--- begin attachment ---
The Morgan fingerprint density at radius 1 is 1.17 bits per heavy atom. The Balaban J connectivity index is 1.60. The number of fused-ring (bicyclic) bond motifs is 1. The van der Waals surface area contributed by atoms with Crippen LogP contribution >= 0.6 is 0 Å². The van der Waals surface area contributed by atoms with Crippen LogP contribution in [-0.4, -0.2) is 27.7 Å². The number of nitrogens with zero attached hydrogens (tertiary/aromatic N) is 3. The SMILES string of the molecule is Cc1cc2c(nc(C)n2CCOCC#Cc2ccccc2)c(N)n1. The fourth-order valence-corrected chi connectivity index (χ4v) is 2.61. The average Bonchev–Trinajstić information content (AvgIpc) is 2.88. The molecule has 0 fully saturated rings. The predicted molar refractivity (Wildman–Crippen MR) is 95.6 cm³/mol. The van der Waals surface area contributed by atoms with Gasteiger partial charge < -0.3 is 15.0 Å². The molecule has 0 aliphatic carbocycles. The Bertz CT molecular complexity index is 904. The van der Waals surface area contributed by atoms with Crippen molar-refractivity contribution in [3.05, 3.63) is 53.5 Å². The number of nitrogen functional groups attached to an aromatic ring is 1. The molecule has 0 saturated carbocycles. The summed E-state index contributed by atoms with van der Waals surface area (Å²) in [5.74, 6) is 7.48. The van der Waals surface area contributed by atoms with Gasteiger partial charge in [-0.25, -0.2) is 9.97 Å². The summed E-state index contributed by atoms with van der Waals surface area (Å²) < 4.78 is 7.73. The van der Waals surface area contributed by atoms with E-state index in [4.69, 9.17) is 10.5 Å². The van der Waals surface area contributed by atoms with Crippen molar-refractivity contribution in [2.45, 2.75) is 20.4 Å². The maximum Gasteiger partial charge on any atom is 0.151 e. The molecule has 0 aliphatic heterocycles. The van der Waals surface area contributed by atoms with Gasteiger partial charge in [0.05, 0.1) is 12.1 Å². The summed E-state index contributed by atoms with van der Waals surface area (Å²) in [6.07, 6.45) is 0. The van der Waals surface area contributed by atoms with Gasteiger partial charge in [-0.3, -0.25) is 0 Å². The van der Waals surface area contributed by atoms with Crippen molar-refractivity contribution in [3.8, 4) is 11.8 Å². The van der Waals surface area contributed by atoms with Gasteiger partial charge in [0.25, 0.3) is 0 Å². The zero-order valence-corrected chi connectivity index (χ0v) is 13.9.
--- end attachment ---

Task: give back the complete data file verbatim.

The Morgan fingerprint density at radius 1 is 1.17 bits per heavy atom. The Balaban J connectivity index is 1.60. The number of fused-ring (bicyclic) bond motifs is 1. The van der Waals surface area contributed by atoms with Crippen LogP contribution >= 0.6 is 0 Å². The van der Waals surface area contributed by atoms with Crippen LogP contribution in [-0.4, -0.2) is 27.7 Å². The number of nitrogens with zero attached hydrogens (tertiary/aromatic N) is 3. The SMILES string of the molecule is Cc1cc2c(nc(C)n2CCOCC#Cc2ccccc2)c(N)n1. The fourth-order valence-corrected chi connectivity index (χ4v) is 2.61. The average Bonchev–Trinajstić information content (AvgIpc) is 2.88. The molecule has 0 fully saturated rings. The predicted molar refractivity (Wildman–Crippen MR) is 95.6 cm³/mol. The van der Waals surface area contributed by atoms with Gasteiger partial charge < -0.3 is 15.0 Å². The molecule has 0 aliphatic carbocycles. The Bertz CT molecular complexity index is 904. The van der Waals surface area contributed by atoms with Crippen molar-refractivity contribution in [3.05, 3.63) is 53.5 Å². The number of nitrogen functional groups attached to an aromatic ring is 1. The molecule has 0 saturated carbocycles. The summed E-state index contributed by atoms with van der Waals surface area (Å²) in [5.74, 6) is 7.48. The van der Waals surface area contributed by atoms with Gasteiger partial charge in [-0.25, -0.2) is 9.97 Å². The summed E-state index contributed by atoms with van der Waals surface area (Å²) < 4.78 is 7.73. The van der Waals surface area contributed by atoms with E-state index in [4.69, 9.17) is 10.5 Å². The van der Waals surface area contributed by atoms with Crippen molar-refractivity contribution in [2.45, 2.75) is 20.4 Å². The maximum Gasteiger partial charge on any atom is 0.151 e. The molecule has 0 aliphatic heterocycles. The van der Waals surface area contributed by atoms with Gasteiger partial charge in [0.05, 0.1) is 12.1 Å². The summed E-state index contributed by atoms with van der Waals surface area (Å²) in [6.07, 6.45) is 0. The van der Waals surface area contributed by atoms with Gasteiger partial charge in [-0.3, -0.25) is 0 Å². The van der Waals surface area contributed by atoms with Crippen molar-refractivity contribution in [3.8, 4) is 11.8 Å². The van der Waals surface area contributed by atoms with Gasteiger partial charge in [0.25, 0.3) is 0 Å². The zero-order valence-corrected chi connectivity index (χ0v) is 13.9.